Tuesday, August 19, 2014

50BC14: #1 Solnit, A Field Guide to Getting Lost

A Field Guide to Getting LostA Field Guide to Getting Lost by Rebecca Solnit
My rating: 5 of 5 stars

This is quite possibly one of the best books I have read in the last ten years. Rebecca Solnit weaves together threads in a tapestry of colors that may seem unrelated, but then you step back and realize what an amazing and beautiful work she has created. From Simone Weil to the Clash, Solnit takes you on a journey of getting lost, with the markers of her own experience to guide you. She engages in what she calls the "delicate work of awareness" and invites the reader to do the same, but without artifice, psycho-babble, or reaching too far out of reality.

As a historian, I found this passage particularly stunning and resonant:

A man once told me that much of my writing was about loss, that that was how I imagined the world, and I thought about that comment for a long time. In that sense of loss two streams mingled. One was the historian's yearning to hang onto everything, write everything down, to try to keep everything from slipping away, and the historian's joy in retrieving out of archives and interviews what was almost forgotten, almost out of reach forever. But the other stream is the common experience that too many things are vanishing without replacement in our time. At any given moment the sun is setting someplace on earth, and another day is slipping away largely undocumented as people slide into dreams that will seldom be remembered when they awaken. Only the continuation of abundance makes loss sustainable, make it natural. There are more sunrises coming, but even dreams could be emptied out.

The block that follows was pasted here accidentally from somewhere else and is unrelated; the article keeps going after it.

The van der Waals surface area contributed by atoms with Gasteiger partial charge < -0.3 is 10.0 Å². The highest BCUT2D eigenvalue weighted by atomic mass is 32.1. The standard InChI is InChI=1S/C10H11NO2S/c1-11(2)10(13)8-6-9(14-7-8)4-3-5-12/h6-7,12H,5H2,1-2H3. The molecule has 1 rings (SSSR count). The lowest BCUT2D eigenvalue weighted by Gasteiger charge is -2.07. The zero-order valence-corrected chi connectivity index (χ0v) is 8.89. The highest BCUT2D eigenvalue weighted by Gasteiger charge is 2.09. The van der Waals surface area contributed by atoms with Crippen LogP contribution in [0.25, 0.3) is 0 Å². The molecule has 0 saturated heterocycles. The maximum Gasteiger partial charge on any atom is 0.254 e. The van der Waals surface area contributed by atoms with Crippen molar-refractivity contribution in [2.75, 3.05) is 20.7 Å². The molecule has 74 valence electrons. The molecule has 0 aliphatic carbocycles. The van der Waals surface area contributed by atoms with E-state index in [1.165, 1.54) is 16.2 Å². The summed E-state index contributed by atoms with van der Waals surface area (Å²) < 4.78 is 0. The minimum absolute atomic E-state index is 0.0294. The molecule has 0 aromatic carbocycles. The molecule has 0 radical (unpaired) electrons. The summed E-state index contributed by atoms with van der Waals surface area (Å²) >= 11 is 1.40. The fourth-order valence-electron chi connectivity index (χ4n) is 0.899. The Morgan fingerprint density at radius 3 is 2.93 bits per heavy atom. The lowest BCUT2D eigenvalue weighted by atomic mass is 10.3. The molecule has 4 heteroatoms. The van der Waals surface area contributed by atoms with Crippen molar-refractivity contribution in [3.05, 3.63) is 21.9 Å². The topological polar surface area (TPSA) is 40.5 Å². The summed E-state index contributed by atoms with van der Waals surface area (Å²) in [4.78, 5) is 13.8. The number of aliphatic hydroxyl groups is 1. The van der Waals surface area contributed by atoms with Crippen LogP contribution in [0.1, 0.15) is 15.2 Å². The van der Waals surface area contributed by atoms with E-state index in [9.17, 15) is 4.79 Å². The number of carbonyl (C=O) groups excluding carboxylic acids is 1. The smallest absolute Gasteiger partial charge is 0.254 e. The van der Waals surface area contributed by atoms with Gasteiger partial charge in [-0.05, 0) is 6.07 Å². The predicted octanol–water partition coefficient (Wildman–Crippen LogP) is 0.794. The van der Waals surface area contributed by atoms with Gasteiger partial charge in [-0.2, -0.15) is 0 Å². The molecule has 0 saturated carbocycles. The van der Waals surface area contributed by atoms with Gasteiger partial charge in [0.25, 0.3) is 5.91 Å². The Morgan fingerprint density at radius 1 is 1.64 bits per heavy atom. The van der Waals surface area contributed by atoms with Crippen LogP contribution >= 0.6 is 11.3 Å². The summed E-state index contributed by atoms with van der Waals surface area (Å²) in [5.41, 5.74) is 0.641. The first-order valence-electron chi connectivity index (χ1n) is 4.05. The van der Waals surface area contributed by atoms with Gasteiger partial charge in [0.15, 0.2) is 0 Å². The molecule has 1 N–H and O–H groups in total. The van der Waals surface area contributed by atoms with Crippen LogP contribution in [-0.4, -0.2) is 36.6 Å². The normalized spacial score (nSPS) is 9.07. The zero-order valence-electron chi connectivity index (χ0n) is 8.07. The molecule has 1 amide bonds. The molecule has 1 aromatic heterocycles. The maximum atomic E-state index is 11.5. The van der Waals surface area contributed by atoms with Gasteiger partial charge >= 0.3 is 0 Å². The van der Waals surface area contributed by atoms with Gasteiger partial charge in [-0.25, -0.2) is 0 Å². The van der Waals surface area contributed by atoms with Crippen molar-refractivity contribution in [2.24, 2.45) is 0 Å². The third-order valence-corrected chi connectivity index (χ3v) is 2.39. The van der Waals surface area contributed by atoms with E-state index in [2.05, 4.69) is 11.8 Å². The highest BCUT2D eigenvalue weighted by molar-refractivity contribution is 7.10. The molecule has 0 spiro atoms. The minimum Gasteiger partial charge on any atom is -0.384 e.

No comments: